The gaucho can use some new paint

Doing my wish to the gauchito, little did I know
it would be granted the same night!

Later I take a taxi back to Mercedes and shared it with 2 drunk, 130 kilo Neanderthal looking pilgrims.They shared their wine with me and the driver (why not, Gil is looking over us). 5 hours later I see them again on the bus station when I want to catch my bus. At this time they are really drunk, not much light coming out of their eyes. Like always when I take a bus in Argentina it's a total chaos and the bus I intented to go on was full so I have to wait for another one. In the mean time I witness a fight between some drunken racist Argentines and some Africans who have been standing on the market. It seems there are enough drunken Argentines willing to jump in, the atmosphere turns really bad. But things quiet down thank god, and no lynching is happening. Then I finally can board a bus, taking the last seat, all in the back. And next to who am I sitting? One of the neanderthals of the taxi. Everything is cool until he starts putting his big hand on my knee (well actually I'm fine with that if it's a sign of comradely non sexual feelings). However his hand starts to move more up, over my thighs towards my crotch, feeling a bit around. So here I'm sitting in the nights bus with no other seat available getting touched at my private parts by a 130 kilo sweaty drunk Neanderthal looking guy, most probably a ex convict, who's intentions I don't even know. Is he trying to rob me or sexual abuse me? Or maybe he is just mixing work with pleasure and doing both. After a few times putting his hand back where it belongs and saying I'm not into this kind of thing, since I have never been to prison and so I have never been introduced to this kind of brotherly love, he gets it. Well I wished for world peace and there you go.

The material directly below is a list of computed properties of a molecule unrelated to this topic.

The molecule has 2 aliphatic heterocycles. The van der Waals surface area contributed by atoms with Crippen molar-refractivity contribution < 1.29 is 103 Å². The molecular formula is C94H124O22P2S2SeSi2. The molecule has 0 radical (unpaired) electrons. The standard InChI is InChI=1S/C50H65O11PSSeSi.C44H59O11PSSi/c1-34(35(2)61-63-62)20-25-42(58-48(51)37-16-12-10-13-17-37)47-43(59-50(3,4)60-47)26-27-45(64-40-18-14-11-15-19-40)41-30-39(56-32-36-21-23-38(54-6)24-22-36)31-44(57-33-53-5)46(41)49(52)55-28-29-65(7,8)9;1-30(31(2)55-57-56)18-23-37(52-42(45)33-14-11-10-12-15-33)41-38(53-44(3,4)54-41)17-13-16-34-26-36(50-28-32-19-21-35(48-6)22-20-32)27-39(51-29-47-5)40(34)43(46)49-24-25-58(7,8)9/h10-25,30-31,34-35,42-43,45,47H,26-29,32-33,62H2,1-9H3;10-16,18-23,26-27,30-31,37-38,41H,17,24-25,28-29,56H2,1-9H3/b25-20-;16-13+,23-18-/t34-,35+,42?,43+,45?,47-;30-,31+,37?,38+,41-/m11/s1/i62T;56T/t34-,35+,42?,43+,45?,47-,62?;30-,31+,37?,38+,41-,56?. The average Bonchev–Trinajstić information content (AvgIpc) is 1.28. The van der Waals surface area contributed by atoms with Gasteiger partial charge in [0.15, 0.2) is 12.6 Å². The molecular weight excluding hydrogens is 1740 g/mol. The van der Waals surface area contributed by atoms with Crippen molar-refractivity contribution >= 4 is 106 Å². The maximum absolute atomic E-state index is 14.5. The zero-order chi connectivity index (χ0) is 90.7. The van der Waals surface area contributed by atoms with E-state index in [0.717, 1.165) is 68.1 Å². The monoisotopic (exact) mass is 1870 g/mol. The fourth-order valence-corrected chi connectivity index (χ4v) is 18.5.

I go to sleep a bit worried (to say the least), but to my delight I wake up to find my wallet still there and my ass still virgin. My neighbor doesn't say much and when he leaves he doesn't say goodbye. Maybe he was still hurt by the rejection or feeling pissed off of not being able to rob me. At 3 in the afternoon (after having a flat tire, I guess nobody on the bus praid for the journey back) I arrive safe back in Buenos Aires and so came a end to a crazy weekend. It still puzzles me, I will never understand religion and all it's crazy aspects. It's a complete mystery to me. I know now that many Argentinians are less rational then I expected them to be.

Ciao for now


You can see a slide show of the festival here


  1. Ghe Ghe Ghe, you get what you whish for and then you reject it. Kurt, you should never look a given horse in the back.

  2. It's "look a given horse in the mouth" no? I should have maybe been a bit more specific to the gaucho. I probably end up in hell for refusing "God's gift".

  3. you should get a donkey or horse and find yourself a great master goucho to teach you the sense of life tatoos and brotherly love exange. Enjoy your trip ..Valentin

  4. So I would end up covered in gaucho gil tattoos and double saddle pain? No thanks